Founder and Executive Chairman, World Economic Forum
Talent is one of the most essential factors for growth and competitiveness. To build future economies that are both dynamic and inclusive, we must ensure that everyone has equal opportunity. When women and girls are not integrated – as both beneficiary and shaper – the global community loses out on skills, ideas and perspectives that are critical for addressing global challenges and harnessing new opportunities.
This report finds that, globally, gender parity is shifting into reverse this year for the first time since the World Economic Forum started measuring it. Yet there are also many countries that have made considerable progress, understanding that talent is a critical factor for growth. These countries are poised for further success. This year’s analysis also reveals gender gaps at the industry level and, in particular, highlights that even though qualified women are coming out of the education system, many industries are failing to hire, retain and promote them, losing out on a wealth of capacity.
As the world moves from capitalism into the era of talentism, competitiveness on a national and on a business level will be decided more than ever before by the innovative capacity of a country or a company. In this new context, the integration of women into the talent pool becomes a must.
While no single measure can capture the complete situation, the Global Gender Gap Index presented in this report seeks to measure one important aspect of gender equality: the relative gaps between women and men across four key areas: health, education, economy and politics.
The Index was developed in part to address the need for a consistent and comprehensive measure for gender equality that can track a country’s progress over time. The Index does not seek to set priorities for countries but, rather, to provide a comprehensive set of data and a clear method for tracking gaps on critical indicators so that countries may set priorities within their own economic, political and cultural contexts. The Index also points to potential role models by revealing those countries that – within their region or income group – are leaders in distributing resources more equitably between women and men, regardless of the overall level of available resources.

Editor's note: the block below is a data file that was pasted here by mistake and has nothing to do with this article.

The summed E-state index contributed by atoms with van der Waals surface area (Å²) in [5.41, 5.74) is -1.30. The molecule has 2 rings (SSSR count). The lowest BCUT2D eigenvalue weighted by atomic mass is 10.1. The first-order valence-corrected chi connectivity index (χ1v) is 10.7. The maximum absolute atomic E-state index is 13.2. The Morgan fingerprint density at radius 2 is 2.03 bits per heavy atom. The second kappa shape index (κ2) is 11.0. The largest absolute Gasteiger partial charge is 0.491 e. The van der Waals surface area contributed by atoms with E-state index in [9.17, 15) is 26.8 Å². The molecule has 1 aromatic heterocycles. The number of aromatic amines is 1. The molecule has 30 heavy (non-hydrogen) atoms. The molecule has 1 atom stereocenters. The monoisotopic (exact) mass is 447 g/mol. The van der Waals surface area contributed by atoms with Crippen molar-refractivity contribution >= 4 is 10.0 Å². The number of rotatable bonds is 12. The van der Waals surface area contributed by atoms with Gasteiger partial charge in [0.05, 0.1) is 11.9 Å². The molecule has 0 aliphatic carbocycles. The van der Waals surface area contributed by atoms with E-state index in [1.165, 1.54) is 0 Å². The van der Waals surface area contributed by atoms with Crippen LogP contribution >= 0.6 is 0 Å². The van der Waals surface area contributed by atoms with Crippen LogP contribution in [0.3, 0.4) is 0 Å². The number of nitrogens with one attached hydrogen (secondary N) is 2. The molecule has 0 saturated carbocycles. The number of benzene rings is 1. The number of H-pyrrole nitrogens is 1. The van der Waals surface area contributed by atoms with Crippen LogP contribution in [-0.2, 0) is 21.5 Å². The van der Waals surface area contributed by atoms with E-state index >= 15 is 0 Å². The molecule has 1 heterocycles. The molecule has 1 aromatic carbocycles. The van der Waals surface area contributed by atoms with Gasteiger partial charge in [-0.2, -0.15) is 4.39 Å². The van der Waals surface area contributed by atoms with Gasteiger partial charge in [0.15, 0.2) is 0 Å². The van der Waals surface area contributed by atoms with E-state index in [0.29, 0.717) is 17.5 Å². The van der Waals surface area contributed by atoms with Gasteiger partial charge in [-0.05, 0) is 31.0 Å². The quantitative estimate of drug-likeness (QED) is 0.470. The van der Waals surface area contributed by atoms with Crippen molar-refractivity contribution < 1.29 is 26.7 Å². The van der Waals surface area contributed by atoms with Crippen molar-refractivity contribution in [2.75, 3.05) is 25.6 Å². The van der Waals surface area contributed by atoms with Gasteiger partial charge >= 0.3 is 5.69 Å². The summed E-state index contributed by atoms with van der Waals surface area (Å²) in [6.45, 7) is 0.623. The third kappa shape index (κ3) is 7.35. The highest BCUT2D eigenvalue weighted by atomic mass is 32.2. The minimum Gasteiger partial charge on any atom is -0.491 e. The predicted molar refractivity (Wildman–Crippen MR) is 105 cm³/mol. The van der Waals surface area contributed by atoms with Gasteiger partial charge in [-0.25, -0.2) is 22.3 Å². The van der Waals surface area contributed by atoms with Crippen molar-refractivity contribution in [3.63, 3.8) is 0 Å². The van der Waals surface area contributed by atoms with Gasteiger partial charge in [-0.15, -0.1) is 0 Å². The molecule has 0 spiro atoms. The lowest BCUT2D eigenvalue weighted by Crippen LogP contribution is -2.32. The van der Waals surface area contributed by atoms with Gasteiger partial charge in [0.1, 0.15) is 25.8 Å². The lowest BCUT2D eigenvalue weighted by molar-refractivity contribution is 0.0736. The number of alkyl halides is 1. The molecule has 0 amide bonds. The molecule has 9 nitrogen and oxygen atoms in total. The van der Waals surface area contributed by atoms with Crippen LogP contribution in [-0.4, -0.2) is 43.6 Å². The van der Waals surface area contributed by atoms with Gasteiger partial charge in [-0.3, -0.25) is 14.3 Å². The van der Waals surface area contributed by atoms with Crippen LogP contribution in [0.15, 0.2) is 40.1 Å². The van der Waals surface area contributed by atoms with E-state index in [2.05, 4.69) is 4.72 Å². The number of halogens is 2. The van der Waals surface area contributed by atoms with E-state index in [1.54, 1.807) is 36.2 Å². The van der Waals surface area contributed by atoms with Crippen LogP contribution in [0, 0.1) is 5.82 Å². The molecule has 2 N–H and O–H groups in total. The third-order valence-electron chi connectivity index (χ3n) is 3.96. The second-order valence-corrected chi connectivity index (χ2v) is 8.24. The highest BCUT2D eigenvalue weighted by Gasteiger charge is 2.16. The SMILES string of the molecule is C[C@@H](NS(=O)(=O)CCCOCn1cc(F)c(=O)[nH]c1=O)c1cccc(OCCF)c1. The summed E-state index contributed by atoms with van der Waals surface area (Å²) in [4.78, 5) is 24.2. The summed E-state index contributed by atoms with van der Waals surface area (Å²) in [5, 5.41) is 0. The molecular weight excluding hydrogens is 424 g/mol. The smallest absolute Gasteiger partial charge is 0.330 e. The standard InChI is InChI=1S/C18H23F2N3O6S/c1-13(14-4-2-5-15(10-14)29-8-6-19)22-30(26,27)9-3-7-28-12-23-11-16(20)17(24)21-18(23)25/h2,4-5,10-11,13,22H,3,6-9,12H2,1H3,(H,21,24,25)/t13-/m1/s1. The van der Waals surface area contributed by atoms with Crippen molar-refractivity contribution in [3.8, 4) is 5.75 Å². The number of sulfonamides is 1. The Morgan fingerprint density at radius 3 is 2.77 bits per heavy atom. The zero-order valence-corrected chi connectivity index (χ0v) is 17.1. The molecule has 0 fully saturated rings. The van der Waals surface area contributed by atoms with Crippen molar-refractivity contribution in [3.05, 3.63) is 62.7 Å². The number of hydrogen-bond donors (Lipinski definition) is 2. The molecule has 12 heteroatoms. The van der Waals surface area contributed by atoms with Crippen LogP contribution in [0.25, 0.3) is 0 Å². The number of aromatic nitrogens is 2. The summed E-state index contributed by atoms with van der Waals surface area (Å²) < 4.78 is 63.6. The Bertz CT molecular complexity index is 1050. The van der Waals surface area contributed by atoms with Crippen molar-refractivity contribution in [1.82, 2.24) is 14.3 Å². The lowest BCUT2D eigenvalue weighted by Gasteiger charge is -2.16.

The Forum’s work in the System Initiative on Shaping the Future of Education, Gender and Work provides a platform for leaders from all stakeholder groups to collaborate, devise solutions and share best practices to close gender gaps. In particular, because progress on education has not resulted in equivalent gains for women in earning opportunity, economic independence and leadership, the Forum’s Closing the Gender Gap project aims to accelerate the pace of change on gender parity through global dialogue and a national public-private cooperation model currently practised in several future-ready countries.
On behalf of the Forum, I would like to express my appreciation to Till Alexander Leopold, Vesselina Ratcheva, Richard Samans and Saadia Zahidi for their leadership of this project. We greatly appreciate, too, the innovative data collaboration with LinkedIn and the ongoing support of Ricardo Hausmann and Laura D. Tyson. I would also like to thank the whole team engaged in the System Initiative on Shaping the Future of Education, Gender and Work for their support in shaping this project. Finally, we are inspired by the leadership of the Stewards and Partners of the System Initiative on Shaping the Future of Education, Gender and Work.
It is our hope that this latest edition of the report will serve as a call to action to governments to accelerate gender equality through bolder policy-making, to businesses to prioritize gender equality as a critical economic and moral imperative and to all of us to become deeply conscious of the choices we make every day that impact gender equality globally. We call upon every reader of this report to join these efforts.